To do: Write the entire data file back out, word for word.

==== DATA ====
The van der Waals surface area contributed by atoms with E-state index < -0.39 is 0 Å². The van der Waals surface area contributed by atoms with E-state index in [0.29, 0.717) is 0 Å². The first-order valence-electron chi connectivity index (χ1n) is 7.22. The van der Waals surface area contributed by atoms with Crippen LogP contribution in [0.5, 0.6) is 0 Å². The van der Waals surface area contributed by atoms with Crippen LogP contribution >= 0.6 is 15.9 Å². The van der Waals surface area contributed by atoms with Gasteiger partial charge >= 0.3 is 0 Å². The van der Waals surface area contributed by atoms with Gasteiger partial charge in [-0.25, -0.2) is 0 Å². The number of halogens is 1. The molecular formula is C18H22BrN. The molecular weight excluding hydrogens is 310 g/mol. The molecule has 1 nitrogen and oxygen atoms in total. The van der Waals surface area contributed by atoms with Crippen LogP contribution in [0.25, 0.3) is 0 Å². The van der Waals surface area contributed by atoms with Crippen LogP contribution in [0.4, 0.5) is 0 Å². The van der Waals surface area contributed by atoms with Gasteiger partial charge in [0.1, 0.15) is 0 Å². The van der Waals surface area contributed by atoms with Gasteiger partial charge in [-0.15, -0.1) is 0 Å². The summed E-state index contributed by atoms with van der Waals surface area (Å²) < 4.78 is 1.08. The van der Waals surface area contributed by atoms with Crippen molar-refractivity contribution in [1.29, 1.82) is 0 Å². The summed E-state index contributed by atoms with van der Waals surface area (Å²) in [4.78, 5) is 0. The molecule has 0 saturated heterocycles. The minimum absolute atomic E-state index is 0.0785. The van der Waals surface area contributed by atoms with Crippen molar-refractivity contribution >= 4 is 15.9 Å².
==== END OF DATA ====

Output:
The van der Waals surface area contributed by atoms with E-state index < -0.39 is 0 Å². The van der Waals surface area contributed by atoms with E-state index in [0.29, 0.717) is 0 Å². The first-order valence-electron chi connectivity index (χ1n) is 7.22. The van der Waals surface area contributed by atoms with Crippen LogP contribution in [0.5, 0.6) is 0 Å². The van der Waals surface area contributed by atoms with Crippen LogP contribution >= 0.6 is 15.9 Å². The van der Waals surface area contributed by atoms with Gasteiger partial charge >= 0.3 is 0 Å². The van der Waals surface area contributed by atoms with Gasteiger partial charge in [-0.25, -0.2) is 0 Å². The number of halogens is 1. The molecular formula is C18H22BrN. The molecular weight excluding hydrogens is 310 g/mol. The molecule has 1 nitrogen and oxygen atoms in total. The van der Waals surface area contributed by atoms with Crippen LogP contribution in [0.25, 0.3) is 0 Å². The van der Waals surface area contributed by atoms with Crippen LogP contribution in [0.4, 0.5) is 0 Å². The van der Waals surface area contributed by atoms with Gasteiger partial charge in [0.1, 0.15) is 0 Å². The van der Waals surface area contributed by atoms with Gasteiger partial charge in [-0.15, -0.1) is 0 Å². The summed E-state index contributed by atoms with van der Waals surface area (Å²) < 4.78 is 1.08. The van der Waals surface area contributed by atoms with Crippen molar-refractivity contribution in [1.29, 1.82) is 0 Å². The summed E-state index contributed by atoms with van der Waals surface area (Å²) in [4.78, 5) is 0. The molecule has 0 saturated heterocycles. The minimum absolute atomic E-state index is 0.0785. The van der Waals surface area contributed by atoms with Crippen molar-refractivity contribution >= 4 is 15.9 Å².